Transient Impact of Automated Glomerular Filtration Rate Reporting on Drug Dosing for Hospitalized Older Adults With Concealed Renal Insufficiency
Division of General and Geriatric Medicine, Department of Internal Medicine, University of Kansas School of Medicine, Kansas City, Kansas, USA.
The American journal of geriatric pharmacotherapy
09/2011; 9(5):320-7. DOI: 10.1016/j.amjopharm.2011.08.003
Older adults with concealed renal insufficiency are at risk of medication dosing errors. It is not known whether automated estimated glomerular filtration rate (eGFR) reporting is associated with reduced dosing errors in this population.
The goal of the present study was to examine the impact on prescribing patterns in older adults with concealed renal insufficiency for a variety of renally cleared medications before and after the addition of automated eGFR reporting.
We performed a retrospective chart review at a single tertiary academic medical center among hospitalized patients aged ≥ 70 years with concealed renal insufficiency. Data were examined from the months of July, December, and May before and after the hospital initiated automated eGFR reporting, in 2006-2007 and 2008-2009, respectively. Doses of selected renally cleared medications were classified as appropriate or inappropriate on the basis of published recommendations. Regression models were used to identify demographic, clinical, and care factors associated with dosing appropriateness.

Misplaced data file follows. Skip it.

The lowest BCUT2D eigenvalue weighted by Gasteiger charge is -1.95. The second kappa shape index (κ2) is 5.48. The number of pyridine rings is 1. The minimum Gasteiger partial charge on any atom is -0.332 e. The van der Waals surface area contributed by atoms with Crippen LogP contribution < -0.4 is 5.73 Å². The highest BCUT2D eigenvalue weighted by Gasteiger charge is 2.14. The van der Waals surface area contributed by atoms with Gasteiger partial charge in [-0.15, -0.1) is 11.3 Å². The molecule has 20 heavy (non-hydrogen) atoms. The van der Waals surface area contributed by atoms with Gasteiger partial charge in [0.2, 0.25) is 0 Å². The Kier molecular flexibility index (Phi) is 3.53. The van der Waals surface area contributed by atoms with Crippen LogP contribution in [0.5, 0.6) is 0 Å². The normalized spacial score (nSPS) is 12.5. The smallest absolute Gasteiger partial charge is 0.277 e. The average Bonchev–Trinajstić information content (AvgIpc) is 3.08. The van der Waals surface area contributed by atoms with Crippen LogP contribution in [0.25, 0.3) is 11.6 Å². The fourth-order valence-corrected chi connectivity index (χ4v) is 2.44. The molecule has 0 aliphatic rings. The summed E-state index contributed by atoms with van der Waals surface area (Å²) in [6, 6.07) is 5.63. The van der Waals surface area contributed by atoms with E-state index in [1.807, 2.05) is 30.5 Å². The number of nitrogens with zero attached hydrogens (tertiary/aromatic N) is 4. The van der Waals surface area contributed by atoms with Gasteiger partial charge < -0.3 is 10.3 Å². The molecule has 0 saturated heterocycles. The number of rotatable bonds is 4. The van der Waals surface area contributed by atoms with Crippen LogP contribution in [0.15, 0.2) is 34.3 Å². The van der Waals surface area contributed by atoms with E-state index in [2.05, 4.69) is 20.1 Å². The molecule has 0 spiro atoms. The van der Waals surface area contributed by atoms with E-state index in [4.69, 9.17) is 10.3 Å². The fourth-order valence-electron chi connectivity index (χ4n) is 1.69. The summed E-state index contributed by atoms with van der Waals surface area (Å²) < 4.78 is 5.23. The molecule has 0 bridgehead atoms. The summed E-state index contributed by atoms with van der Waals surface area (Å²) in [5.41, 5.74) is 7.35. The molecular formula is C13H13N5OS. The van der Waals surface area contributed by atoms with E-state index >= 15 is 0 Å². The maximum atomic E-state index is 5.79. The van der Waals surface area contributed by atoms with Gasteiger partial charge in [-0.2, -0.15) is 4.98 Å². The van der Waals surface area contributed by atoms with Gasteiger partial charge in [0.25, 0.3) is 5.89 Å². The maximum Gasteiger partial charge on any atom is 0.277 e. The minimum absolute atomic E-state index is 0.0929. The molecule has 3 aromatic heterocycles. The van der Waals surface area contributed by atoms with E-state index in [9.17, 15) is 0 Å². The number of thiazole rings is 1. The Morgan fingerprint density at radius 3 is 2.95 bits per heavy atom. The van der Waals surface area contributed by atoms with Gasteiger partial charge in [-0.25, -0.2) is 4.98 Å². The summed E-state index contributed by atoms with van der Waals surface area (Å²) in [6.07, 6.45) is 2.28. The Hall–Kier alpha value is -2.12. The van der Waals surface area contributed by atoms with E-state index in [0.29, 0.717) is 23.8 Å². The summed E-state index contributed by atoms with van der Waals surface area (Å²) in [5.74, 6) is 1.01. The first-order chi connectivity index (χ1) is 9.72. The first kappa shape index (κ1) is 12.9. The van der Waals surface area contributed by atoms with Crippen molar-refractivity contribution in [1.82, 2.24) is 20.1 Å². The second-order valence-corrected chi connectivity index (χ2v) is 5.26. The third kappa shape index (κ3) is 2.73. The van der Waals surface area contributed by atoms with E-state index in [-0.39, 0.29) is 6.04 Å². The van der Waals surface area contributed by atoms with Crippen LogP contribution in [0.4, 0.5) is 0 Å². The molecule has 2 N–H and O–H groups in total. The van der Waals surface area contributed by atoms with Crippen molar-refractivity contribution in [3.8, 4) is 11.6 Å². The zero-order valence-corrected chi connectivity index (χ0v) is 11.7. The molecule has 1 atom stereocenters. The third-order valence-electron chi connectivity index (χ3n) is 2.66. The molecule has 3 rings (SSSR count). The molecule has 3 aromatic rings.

Before implementation of automated eGFR reporting, we observed 260 persons in whom 42.2% of relevant prescriptions were inappropriately dosed; after implementation, there were 280 subjects in whom 36.6% of relevant prescriptions were inappropriately dosed. The multivariable model suggested an overall trend toward less inappropriate dosing after automated eGFR reporting began, compared with rates before (adjusted odds ratio [AOR] = 0.75 [95% confidence interval: 0.52-1.07], P = 0.11). However, a gradient was observed as the academic year progressed. A marked reduction in the rate of inappropriate medication dosing was seen in July after initiation of eGFR reporting compared with the July before initiation (AOR = 0.28; P < 0.01). This effect was attenuated in December (AOR = 0.45; P = 0.05) and gone by May (AOR = 0.85; P = 0.67).
Automated eGFR reporting alone, without any order entry intervention, was associated only transiently with improved dosing appropriateness for these older adults with concealed renal insufficiency.
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